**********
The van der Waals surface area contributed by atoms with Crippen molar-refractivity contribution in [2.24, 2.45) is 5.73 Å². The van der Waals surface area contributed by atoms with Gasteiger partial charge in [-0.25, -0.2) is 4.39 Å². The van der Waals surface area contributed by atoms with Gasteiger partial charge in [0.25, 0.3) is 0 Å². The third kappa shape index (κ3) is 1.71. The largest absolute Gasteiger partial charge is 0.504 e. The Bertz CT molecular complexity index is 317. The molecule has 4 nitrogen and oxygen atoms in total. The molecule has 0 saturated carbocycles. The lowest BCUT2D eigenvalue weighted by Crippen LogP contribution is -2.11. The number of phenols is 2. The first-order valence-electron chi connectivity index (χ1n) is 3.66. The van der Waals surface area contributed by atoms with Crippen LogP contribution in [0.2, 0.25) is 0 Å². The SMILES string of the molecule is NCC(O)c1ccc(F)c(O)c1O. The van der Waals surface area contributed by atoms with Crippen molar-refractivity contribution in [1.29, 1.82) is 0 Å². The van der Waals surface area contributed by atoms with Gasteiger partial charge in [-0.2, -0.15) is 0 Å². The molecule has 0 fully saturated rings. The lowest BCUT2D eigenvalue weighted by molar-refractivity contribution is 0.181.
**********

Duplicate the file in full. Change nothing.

The van der Waals surface area contributed by atoms with Crippen molar-refractivity contribution in [2.24, 2.45) is 5.73 Å². The van der Waals surface area contributed by atoms with Gasteiger partial charge in [-0.25, -0.2) is 4.39 Å². The van der Waals surface area contributed by atoms with Gasteiger partial charge in [0.25, 0.3) is 0 Å². The third kappa shape index (κ3) is 1.71. The largest absolute Gasteiger partial charge is 0.504 e. The Bertz CT molecular complexity index is 317. The molecule has 4 nitrogen and oxygen atoms in total. The molecule has 0 saturated carbocycles. The lowest BCUT2D eigenvalue weighted by Crippen LogP contribution is -2.11. The number of phenols is 2. The first-order valence-electron chi connectivity index (χ1n) is 3.66. The van der Waals surface area contributed by atoms with Crippen LogP contribution in [0.2, 0.25) is 0 Å². The SMILES string of the molecule is NCC(O)c1ccc(F)c(O)c1O. The van der Waals surface area contributed by atoms with Crippen molar-refractivity contribution in [1.29, 1.82) is 0 Å². The van der Waals surface area contributed by atoms with Gasteiger partial charge in [-0.2, -0.15) is 0 Å². The molecule has 0 fully saturated rings. The lowest BCUT2D eigenvalue weighted by molar-refractivity contribution is 0.181.